Meghan (Poepping) Kennedy
Year of Graduation: 2007
Graduate School: Simmons College, Boston, MA; MA in History, MSLIS in Archives Management
Current Position/Location: Archivist, American College of Surgeons - Chicago, IL
Please give a brief description of your current position.
I am responsible for managing the historical memory of the American College of Surgeons, a scientific and educational association of surgeons founded in 1913, that has over 82,000 members worldwide. My role is to collect, preserve, and provide access to records of enduring value, and engage our staff, membership and the general public in using the past to look towards the future. I spend my time providing information to our users, as well as collecting, organizing and describing records, including documents, photographs, digital files and film. I am also responsible for managing our online presence and catalog, staffing the surgical history interest group for our member surgeons, creating exhibits, and writing content on the College's history for publication.
What path did you follow to get to your current position?
I have always loved history but knew early on, that a career in teaching wasn't a good fit for me. I majored in history at CSB/SJU anyway, knowing it would, at the very least, give me great critical thinking and writing skills. I was familiar with doing archival research because of my major but making it a career didn't really register to me until a couple of years after graduation, when I realized working in an archives would be the perfect practical application of my love for history and organization. I returned to school in 2010 and completed a dual master’s program in History and Library Science. The school I chose had a concentration in Archives Management, which was a perfect fit for me.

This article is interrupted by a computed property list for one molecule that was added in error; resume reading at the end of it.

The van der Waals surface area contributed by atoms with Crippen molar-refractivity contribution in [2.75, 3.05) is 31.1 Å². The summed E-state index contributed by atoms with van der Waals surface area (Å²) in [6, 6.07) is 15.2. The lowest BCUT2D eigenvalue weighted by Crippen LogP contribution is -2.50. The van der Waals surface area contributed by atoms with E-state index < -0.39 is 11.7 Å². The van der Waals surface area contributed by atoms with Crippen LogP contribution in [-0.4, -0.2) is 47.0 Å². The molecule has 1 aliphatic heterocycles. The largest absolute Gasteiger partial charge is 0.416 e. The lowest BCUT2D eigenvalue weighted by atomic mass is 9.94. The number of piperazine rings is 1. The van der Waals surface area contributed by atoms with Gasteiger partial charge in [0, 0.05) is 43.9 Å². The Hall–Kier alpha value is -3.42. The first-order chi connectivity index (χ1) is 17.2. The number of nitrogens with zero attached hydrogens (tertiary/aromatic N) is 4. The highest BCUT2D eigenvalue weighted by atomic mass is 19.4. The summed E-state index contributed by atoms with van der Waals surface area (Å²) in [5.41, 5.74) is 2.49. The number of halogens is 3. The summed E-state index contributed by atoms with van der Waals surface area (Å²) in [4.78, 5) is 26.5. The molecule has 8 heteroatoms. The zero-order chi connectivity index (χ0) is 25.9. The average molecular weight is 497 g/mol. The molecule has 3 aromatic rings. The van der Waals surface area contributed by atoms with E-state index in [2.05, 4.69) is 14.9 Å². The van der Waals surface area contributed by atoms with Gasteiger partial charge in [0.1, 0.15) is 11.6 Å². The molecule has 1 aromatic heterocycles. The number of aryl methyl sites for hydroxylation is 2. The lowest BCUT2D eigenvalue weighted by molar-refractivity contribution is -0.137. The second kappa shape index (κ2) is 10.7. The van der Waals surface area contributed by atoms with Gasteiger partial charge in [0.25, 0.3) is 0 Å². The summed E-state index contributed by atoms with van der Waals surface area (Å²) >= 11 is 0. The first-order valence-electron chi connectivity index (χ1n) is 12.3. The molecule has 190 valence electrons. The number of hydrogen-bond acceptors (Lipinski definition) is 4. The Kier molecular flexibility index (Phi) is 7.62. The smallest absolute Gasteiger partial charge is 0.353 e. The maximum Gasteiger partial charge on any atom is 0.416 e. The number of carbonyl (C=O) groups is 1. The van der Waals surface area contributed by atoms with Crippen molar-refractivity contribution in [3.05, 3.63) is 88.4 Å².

What advice/suggestions would you have for students who might be interested in your career?
Being an archivist is actually more about organization, logic, and research than it is about history! As an archivist, my top priority is always the same simple principal: access. There is no point in keeping information if no one can find/see/use it. After that, it's about knowing what to keep, and having the skills to discern what is most important to the institution for which you are collecting. If someone is interested in being an archivist because they love history, I always tell them that a love of history is a great motivator, but the day-to-day of the job focuses much more on skills and tasks that eventually will help others access the information you manage. The great byproduct of this is that you end up learning a lot about the history of your specific institution and the material they collect.
What skills are important in your field?
Technical skills are important in the archives field, but by and large the most important are actually soft skills - attention to detail and critical thinking. There is nothing more important in an archive than accuracy. If you can't find something, it is useless to keep. Keeping for the sake of keeping will not further the goals of your institution - you must be able to find and use it! Being a detail-oriented person, and enjoying the details, is an absolute must for an archivist. It is my job to think about all those details, and to care about them.